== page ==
The Business Management SL IA is a written commentary investigating a real-life business issue or problem. Throughout your IA, you’ll need to demonstrate the application of business tools, techniques, and theories. Despite not being the most business-minded person, I enjoyed writing my IA and ultimately achieved a Level 7. These are my best tips to help you succeed!
Choosing your topic
I would suggest creating a mind map of topics in your course that would be interesting for you to explore, as well as businesses that you are interested in, or that you interact with often. It is a good idea to select a public limited company so that their data would be readily available for you to use to support your analysis. Try to cross-reference those topics and businesses and write out a few potential research questions. Here are some general examples:
- Will Company X’s decision to acquire Company Y allow it to be more competitive in Z market?
- How effective is Company A’s marketing strategy of product B?
- To what extent has Company M been profitable in N market?
I knew I wanted to center my Business IA around marketing and I chose the national bank Absa as my business. My research question was “To what extent has Absa’s rebranding strategy been successful in the South African retail banking industry?” Remember that, if your topic mentions broad terms like ‘competitive’ or ‘successful’, you need to explain how you are evaluating what it means to be ‘competitive’ or ‘successful’ in relation to your business and its market.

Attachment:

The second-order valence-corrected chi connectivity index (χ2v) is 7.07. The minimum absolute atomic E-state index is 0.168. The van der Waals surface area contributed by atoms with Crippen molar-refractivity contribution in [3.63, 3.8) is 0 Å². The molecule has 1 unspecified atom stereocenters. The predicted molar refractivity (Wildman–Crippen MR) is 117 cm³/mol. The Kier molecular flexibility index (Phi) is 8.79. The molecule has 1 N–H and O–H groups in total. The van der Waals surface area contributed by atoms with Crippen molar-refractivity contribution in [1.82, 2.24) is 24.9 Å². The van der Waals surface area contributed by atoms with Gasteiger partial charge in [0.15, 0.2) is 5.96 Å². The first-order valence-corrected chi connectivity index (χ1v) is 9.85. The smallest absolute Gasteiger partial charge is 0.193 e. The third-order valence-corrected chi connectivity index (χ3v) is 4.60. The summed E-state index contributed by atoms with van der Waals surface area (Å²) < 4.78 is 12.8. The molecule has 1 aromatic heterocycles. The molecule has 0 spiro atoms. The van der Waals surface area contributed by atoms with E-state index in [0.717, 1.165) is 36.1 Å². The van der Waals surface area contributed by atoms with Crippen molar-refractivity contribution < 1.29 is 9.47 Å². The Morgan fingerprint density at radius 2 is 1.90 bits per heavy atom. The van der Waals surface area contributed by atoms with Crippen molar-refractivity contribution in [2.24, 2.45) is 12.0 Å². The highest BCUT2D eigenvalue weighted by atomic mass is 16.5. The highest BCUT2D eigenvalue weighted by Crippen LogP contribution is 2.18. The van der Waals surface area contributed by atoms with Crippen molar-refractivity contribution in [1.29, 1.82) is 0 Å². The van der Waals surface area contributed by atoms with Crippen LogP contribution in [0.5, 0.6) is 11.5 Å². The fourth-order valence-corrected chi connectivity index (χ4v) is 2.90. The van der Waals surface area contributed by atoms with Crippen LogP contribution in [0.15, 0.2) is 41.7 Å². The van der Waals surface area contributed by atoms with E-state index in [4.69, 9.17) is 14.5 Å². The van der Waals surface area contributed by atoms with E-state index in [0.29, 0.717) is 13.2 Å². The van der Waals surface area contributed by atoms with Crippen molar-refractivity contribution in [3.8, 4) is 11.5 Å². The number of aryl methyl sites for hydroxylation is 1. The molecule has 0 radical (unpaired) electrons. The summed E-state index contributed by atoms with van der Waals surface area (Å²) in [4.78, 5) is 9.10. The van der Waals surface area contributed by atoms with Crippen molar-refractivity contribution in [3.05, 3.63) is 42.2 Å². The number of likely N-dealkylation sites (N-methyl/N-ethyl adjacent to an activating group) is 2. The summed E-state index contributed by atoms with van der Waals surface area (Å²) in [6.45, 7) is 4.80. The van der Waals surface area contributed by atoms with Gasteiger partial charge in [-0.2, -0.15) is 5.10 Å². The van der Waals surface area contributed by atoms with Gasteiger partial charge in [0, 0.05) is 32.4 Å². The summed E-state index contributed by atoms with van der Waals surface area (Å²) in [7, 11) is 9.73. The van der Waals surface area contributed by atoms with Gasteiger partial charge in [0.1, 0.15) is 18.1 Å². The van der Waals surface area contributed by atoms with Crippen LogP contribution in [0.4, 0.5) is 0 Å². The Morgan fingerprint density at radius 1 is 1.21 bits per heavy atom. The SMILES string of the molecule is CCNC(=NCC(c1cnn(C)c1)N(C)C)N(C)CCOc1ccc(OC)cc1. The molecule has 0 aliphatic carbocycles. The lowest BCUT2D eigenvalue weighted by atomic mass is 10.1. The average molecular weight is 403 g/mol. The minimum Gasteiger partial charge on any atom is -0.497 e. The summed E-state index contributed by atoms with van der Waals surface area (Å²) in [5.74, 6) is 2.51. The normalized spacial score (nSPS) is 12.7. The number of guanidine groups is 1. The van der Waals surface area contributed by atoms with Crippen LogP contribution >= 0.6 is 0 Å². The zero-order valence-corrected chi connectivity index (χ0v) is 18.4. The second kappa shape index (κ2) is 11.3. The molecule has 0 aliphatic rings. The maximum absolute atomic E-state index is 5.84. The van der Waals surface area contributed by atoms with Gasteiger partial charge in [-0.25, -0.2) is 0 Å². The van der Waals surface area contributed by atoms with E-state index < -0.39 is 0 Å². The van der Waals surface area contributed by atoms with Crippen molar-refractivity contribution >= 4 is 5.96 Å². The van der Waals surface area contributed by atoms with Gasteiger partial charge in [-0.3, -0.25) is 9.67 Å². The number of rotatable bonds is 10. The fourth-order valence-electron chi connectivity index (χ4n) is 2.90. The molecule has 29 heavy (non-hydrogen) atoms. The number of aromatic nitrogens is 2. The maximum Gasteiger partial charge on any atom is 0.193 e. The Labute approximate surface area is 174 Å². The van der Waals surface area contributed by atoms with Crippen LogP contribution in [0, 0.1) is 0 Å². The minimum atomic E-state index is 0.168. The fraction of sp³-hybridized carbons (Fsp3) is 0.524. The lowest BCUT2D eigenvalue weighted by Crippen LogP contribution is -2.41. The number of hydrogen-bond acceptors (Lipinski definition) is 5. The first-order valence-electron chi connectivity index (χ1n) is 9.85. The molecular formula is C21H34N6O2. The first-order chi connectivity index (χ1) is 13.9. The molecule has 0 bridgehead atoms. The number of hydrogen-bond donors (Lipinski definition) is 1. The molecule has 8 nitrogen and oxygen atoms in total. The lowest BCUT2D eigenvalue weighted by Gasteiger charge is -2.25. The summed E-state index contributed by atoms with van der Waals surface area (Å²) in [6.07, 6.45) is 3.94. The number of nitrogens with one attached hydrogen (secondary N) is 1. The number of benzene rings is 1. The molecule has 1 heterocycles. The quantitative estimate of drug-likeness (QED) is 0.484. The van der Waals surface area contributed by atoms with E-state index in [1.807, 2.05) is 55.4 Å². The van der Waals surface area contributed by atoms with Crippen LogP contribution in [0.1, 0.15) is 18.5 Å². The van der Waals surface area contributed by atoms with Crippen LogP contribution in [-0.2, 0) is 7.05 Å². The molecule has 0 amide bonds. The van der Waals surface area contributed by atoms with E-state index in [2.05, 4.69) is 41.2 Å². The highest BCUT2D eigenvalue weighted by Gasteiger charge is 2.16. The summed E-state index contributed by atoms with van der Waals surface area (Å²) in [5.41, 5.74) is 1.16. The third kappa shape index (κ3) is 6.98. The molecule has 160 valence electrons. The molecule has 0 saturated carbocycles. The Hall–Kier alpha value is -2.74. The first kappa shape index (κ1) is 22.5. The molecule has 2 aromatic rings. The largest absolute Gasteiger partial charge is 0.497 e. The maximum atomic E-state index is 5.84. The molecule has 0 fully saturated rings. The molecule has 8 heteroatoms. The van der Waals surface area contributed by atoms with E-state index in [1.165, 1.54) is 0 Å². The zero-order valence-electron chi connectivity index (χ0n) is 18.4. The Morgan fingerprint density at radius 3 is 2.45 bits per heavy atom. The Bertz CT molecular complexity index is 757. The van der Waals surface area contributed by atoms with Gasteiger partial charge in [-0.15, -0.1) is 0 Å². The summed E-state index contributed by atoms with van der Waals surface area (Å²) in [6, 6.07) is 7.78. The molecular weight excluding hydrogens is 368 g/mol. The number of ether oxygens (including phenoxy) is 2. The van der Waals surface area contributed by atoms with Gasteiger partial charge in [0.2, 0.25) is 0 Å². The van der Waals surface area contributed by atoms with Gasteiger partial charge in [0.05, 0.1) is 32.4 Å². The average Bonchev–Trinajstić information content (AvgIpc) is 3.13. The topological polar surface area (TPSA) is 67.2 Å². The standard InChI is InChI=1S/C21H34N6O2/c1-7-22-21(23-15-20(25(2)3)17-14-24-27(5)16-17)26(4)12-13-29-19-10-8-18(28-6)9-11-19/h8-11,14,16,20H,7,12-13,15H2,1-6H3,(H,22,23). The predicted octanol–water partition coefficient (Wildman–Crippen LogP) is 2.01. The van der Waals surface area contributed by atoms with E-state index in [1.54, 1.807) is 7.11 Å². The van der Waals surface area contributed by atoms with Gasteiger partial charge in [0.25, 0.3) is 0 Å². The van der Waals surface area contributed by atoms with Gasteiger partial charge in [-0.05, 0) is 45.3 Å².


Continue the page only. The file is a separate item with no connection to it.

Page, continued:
- Looking at past IAs can be helpful when formulating your topic.
- This site was helpful for me when I was getting started.
- I would recommend reading through the entirety of the SL internal assessment details in the Business Management syllabus guide.
Synthesizing business tools, techniques and theories
There are many ways to go about selecting your business tools, techniques and theories and this will be specific to your topic. At SL, the business tools covered in the syllabus include:
- SWOT analysis
- STEEPLE analysis
- Ansoff’s Matrix
- Motivation theory
- Break-even analysis
- Cash flow forecast
- Ratio analysis and final accounts
- Investment appraisal
- Marketing mix
- Product Life Cycle
- Product Positioning Maps
- BCG Matrix
I would suggest including 3-4 business tools/techniques/theories in your IA to ensure that you discuss each with sufficient depth. I also recommend against using both a SWOT and a STEEPLE analysis, because the external factors of a SWOT analysis (opportunities and threats) can overlap with external factors mentioned in a STEEPLE analysis. For example, I discussed the weak economy as a threat in my SWOT analysis, but it would also be an economic factor in a STEEPLE analysis, thus making the information redundant if I had used both tools.
There is flexibility for you to structure your discussion in your own way! For example I used the following tools/techniques:
- SWOT analysis — To evaluate both internal and external factors influencing my business.
- Analysis of rebranding strategy — To discuss the use of branding as a method of differentiation.
- Brand Value Analysis — To discuss a quantitative measure of my business’s brand value.
- Brand Positioning Map — To assess my business against other businesses in the market using benchmarking data.